Blame Shifted to Ecuador for Alleged Environmental Damage

U.S. oil giant Texaco on Wednesday insisted Ecuador's state-run oil monopoly polluted over the past 14 years a part of the Amazon where the multinational previously operated.

"The environmental damage caused by Petroecuador is obvious and proven," Texaco said in full-page ads taken out in Ecuador's main newspapers.

The ads include numerous photographs purporting to show the damage Petroecuador inflicted on the ecosystem.

Texaco said the 19 photos capture "the present condition of the wells run by Petroecuador and the more serious environmental disasters caused by the state company." U

Petroecuador currently operates fields that were exploited by Texaco from 1965 to 1990.

Texaco, now ChevronTexaco, is facing a multi-billion-dollar lawsuit filed here by area residents seeking compensation for environmental damages allegedly inflicted by the California-based company before it handed over operations to Petroecuador.

The plaintiffs, which include four indigenous communities numbering some 30,000 individuals, are seeking $6 billion in damages, the amount they contend is needed to restore the environment. The cost could run higher, however, since they say the area is still being polluted.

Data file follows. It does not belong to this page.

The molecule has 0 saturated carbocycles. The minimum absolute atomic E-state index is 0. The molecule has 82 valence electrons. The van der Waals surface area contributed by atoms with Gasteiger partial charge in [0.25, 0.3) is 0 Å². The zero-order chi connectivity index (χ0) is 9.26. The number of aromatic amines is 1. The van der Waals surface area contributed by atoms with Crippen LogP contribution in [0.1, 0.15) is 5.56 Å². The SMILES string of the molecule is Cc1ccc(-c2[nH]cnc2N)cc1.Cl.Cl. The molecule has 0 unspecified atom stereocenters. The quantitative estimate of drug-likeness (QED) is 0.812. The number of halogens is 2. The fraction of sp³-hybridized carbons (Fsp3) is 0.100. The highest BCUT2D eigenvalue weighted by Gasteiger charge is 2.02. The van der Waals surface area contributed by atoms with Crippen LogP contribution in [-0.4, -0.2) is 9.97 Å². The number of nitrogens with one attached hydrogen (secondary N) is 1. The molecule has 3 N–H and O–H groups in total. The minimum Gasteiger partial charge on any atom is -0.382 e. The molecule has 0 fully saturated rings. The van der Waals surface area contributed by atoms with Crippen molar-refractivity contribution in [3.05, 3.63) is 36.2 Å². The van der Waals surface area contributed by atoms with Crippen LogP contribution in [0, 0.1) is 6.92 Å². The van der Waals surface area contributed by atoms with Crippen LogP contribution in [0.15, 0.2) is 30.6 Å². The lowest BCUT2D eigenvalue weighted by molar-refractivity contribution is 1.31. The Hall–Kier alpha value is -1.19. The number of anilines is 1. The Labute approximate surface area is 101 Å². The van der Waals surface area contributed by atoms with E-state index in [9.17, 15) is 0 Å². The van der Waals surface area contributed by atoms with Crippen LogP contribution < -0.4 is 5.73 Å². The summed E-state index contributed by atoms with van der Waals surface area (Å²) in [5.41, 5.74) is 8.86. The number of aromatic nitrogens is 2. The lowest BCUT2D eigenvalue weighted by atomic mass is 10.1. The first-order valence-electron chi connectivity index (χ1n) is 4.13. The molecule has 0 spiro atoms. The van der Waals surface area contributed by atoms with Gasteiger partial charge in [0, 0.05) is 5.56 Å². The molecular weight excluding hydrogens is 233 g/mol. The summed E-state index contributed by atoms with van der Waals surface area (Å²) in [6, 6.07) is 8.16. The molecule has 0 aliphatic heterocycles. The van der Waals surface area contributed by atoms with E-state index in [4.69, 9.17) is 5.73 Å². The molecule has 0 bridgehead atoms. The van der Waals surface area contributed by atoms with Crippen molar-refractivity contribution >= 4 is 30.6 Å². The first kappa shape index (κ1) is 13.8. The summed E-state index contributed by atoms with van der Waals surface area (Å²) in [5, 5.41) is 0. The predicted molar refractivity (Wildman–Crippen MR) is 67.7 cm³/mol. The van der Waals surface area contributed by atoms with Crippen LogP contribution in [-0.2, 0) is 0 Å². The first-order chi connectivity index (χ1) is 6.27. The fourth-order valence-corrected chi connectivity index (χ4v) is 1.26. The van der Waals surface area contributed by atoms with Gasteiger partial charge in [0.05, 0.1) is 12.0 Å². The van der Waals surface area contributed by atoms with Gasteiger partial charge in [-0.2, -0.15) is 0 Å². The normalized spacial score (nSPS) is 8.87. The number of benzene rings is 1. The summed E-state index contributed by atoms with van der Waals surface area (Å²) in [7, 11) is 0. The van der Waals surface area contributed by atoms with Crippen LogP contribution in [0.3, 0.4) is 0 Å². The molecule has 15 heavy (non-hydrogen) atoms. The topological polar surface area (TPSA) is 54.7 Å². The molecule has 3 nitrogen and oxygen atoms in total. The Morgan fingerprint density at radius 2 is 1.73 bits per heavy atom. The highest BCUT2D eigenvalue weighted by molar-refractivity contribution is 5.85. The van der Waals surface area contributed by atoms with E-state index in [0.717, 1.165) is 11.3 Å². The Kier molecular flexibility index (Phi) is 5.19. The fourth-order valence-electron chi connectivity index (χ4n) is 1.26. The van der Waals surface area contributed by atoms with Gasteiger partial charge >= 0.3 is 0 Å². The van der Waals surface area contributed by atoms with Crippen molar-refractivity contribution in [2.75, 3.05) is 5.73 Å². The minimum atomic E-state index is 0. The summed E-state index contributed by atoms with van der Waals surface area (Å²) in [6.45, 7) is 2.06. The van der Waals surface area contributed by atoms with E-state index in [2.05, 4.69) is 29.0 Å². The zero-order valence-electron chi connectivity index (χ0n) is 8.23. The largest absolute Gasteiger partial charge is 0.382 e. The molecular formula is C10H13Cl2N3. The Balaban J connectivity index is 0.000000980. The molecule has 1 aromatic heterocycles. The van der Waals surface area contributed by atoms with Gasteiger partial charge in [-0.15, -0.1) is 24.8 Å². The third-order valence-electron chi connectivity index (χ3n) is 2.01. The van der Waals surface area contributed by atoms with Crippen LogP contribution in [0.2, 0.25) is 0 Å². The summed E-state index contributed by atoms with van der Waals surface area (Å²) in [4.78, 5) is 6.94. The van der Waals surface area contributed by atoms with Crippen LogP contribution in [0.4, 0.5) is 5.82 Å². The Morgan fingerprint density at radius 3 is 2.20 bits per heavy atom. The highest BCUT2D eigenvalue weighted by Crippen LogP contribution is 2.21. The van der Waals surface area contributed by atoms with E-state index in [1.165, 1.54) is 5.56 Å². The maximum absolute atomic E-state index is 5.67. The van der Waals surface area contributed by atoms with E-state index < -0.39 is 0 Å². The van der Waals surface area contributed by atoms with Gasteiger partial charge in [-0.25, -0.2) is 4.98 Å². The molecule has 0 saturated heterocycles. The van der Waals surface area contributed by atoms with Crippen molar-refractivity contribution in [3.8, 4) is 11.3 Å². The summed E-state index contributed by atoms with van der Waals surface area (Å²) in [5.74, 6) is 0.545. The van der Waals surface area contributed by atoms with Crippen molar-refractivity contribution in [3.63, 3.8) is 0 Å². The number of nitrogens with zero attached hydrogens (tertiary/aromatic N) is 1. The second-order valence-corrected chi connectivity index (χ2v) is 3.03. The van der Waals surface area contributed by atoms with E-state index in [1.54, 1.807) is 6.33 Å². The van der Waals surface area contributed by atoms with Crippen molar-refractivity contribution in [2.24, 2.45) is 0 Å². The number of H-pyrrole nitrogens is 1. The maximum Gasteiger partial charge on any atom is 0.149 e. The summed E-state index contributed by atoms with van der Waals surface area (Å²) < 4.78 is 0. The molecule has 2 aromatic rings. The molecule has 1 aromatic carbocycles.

Texaco maintains that it cleaned up the area before leaving and that it was not obliged to remove all remaining hydrocarbons but rather treat them so they no would longer pose a threat.

The oil giant says the Andean country is responsible for the cleanup and is seeking arbitration in a U.S. court. Ecuador has rejected the venue, saying the nation cannot be subjected to U.S. laws.

In a letter to the editor published in The New York Times on Monday, ChevronTexaco Vice President Edward B. Scott said the company fulfilled all its legal obligations in Ecuador.

"Texaco Petroleum Company honored all its obligations and obtained a full release of all liabilities from the Ecuadorean government," Scott said in his letter, dated Sept. 29.

"Ecuador's national oil company became the operator of the oil consortium after TexPet's departure and agreed contractually to indemnify TexPet for any liability to third parties."

Ecuador rejects the company's assertions that, according to the contract signed with Quito in 1964, it is responsible for current conditions.
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